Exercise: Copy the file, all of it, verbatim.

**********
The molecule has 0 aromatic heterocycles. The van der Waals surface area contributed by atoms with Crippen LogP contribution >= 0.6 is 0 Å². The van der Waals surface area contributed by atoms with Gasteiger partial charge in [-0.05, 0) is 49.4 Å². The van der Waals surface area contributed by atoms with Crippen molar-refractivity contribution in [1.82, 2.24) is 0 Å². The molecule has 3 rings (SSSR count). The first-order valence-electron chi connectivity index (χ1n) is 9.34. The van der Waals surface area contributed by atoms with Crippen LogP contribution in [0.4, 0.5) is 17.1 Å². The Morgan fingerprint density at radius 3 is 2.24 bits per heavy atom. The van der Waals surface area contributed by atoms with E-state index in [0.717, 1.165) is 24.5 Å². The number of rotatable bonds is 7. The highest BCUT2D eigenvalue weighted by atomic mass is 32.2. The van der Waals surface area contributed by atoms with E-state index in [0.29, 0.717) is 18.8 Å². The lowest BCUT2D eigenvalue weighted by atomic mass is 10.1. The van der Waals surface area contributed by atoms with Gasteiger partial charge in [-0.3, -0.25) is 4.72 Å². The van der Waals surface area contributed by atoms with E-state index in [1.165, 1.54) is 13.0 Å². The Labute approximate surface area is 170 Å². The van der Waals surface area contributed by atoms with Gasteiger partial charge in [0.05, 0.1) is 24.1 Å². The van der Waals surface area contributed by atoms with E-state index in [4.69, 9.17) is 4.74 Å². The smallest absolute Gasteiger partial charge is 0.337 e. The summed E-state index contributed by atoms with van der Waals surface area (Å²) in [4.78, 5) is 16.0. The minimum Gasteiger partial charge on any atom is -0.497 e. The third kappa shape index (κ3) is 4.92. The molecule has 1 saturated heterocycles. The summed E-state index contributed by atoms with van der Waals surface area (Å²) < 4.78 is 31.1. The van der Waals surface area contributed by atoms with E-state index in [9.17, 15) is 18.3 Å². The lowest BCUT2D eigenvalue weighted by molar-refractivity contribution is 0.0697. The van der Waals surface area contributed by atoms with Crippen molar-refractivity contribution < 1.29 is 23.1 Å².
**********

The molecule has 0 aromatic heterocycles. The van der Waals surface area contributed by atoms with Crippen LogP contribution >= 0.6 is 0 Å². The van der Waals surface area contributed by atoms with Gasteiger partial charge in [-0.05, 0) is 49.4 Å². The van der Waals surface area contributed by atoms with Crippen molar-refractivity contribution in [1.82, 2.24) is 0 Å². The molecule has 3 rings (SSSR count). The first-order valence-electron chi connectivity index (χ1n) is 9.34. The van der Waals surface area contributed by atoms with Crippen LogP contribution in [0.4, 0.5) is 17.1 Å². The Morgan fingerprint density at radius 3 is 2.24 bits per heavy atom. The van der Waals surface area contributed by atoms with E-state index in [0.717, 1.165) is 24.5 Å². The number of rotatable bonds is 7. The highest BCUT2D eigenvalue weighted by atomic mass is 32.2. The van der Waals surface area contributed by atoms with E-state index in [0.29, 0.717) is 18.8 Å². The lowest BCUT2D eigenvalue weighted by atomic mass is 10.1. The van der Waals surface area contributed by atoms with Gasteiger partial charge in [-0.3, -0.25) is 4.72 Å². The van der Waals surface area contributed by atoms with E-state index in [1.165, 1.54) is 13.0 Å². The Labute approximate surface area is 170 Å². The van der Waals surface area contributed by atoms with Gasteiger partial charge in [0.05, 0.1) is 24.1 Å². The van der Waals surface area contributed by atoms with E-state index in [4.69, 9.17) is 4.74 Å². The smallest absolute Gasteiger partial charge is 0.337 e. The summed E-state index contributed by atoms with van der Waals surface area (Å²) in [4.78, 5) is 16.0. The minimum Gasteiger partial charge on any atom is -0.497 e. The third kappa shape index (κ3) is 4.92. The molecule has 1 saturated heterocycles. The summed E-state index contributed by atoms with van der Waals surface area (Å²) < 4.78 is 31.1. The van der Waals surface area contributed by atoms with E-state index in [9.17, 15) is 18.3 Å². The lowest BCUT2D eigenvalue weighted by molar-refractivity contribution is 0.0697. The van der Waals surface area contributed by atoms with Crippen molar-refractivity contribution < 1.29 is 23.1 Å².